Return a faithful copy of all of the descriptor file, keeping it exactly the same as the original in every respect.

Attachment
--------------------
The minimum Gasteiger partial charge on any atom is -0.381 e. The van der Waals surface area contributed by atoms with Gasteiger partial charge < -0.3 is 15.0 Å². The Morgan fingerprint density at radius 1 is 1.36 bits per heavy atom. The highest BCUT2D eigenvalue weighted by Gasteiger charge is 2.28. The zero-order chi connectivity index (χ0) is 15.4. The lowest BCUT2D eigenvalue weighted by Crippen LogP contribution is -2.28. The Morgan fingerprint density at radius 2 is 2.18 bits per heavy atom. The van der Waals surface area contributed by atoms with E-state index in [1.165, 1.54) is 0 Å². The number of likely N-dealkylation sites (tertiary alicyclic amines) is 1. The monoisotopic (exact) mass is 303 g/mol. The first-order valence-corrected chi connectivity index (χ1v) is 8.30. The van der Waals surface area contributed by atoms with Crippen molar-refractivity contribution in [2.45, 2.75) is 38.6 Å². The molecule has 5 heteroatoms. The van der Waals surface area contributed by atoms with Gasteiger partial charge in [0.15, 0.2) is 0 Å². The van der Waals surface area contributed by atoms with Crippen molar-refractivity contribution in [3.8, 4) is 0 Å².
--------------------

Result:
The minimum Gasteiger partial charge on any atom is -0.381 e. The van der Waals surface area contributed by atoms with Gasteiger partial charge < -0.3 is 15.0 Å². The Morgan fingerprint density at radius 1 is 1.36 bits per heavy atom. The highest BCUT2D eigenvalue weighted by Gasteiger charge is 2.28. The zero-order chi connectivity index (χ0) is 15.4. The lowest BCUT2D eigenvalue weighted by Crippen LogP contribution is -2.28. The Morgan fingerprint density at radius 2 is 2.18 bits per heavy atom. The van der Waals surface area contributed by atoms with E-state index in [1.165, 1.54) is 0 Å². The number of likely N-dealkylation sites (tertiary alicyclic amines) is 1. The monoisotopic (exact) mass is 303 g/mol. The first-order valence-corrected chi connectivity index (χ1v) is 8.30. The van der Waals surface area contributed by atoms with Crippen molar-refractivity contribution in [2.45, 2.75) is 38.6 Å². The molecule has 5 heteroatoms. The van der Waals surface area contributed by atoms with Gasteiger partial charge in [0.15, 0.2) is 0 Å². The van der Waals surface area contributed by atoms with Crippen molar-refractivity contribution in [3.8, 4) is 0 Å².